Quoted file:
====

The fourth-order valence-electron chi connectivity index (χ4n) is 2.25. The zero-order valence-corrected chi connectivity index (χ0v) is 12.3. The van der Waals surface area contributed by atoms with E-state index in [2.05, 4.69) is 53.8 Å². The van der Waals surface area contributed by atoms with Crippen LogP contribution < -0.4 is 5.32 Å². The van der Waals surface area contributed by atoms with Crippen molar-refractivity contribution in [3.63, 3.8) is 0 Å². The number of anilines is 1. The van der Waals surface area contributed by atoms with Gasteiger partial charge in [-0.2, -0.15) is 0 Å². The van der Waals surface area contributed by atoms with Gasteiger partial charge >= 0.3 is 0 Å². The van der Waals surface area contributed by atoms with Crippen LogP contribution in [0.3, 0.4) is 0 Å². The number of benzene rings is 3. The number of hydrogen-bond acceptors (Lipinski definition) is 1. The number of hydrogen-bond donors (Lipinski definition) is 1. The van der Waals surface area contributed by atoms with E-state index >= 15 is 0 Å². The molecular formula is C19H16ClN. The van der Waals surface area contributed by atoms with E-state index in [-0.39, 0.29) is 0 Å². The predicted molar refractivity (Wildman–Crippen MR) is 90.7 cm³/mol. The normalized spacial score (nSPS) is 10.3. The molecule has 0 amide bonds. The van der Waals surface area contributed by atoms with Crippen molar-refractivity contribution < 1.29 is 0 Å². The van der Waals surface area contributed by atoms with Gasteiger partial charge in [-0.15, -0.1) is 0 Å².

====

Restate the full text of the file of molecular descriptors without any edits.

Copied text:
The fourth-order valence-electron chi connectivity index (χ4n) is 2.25. The zero-order valence-corrected chi connectivity index (χ0v) is 12.3. The van der Waals surface area contributed by atoms with E-state index in [2.05, 4.69) is 53.8 Å². The van der Waals surface area contributed by atoms with Crippen LogP contribution < -0.4 is 5.32 Å². The van der Waals surface area contributed by atoms with Crippen molar-refractivity contribution in [3.63, 3.8) is 0 Å². The number of anilines is 1. The van der Waals surface area contributed by atoms with Gasteiger partial charge in [-0.2, -0.15) is 0 Å². The van der Waals surface area contributed by atoms with Gasteiger partial charge >= 0.3 is 0 Å². The van der Waals surface area contributed by atoms with Crippen LogP contribution in [0.3, 0.4) is 0 Å². The number of benzene rings is 3. The number of hydrogen-bond acceptors (Lipinski definition) is 1. The number of hydrogen-bond donors (Lipinski definition) is 1. The van der Waals surface area contributed by atoms with E-state index >= 15 is 0 Å². The molecular formula is C19H16ClN. The van der Waals surface area contributed by atoms with E-state index in [-0.39, 0.29) is 0 Å². The predicted molar refractivity (Wildman–Crippen MR) is 90.7 cm³/mol. The normalized spacial score (nSPS) is 10.3. The molecule has 0 amide bonds. The van der Waals surface area contributed by atoms with Crippen molar-refractivity contribution < 1.29 is 0 Å². The van der Waals surface area contributed by atoms with Gasteiger partial charge in [-0.15, -0.1) is 0 Å².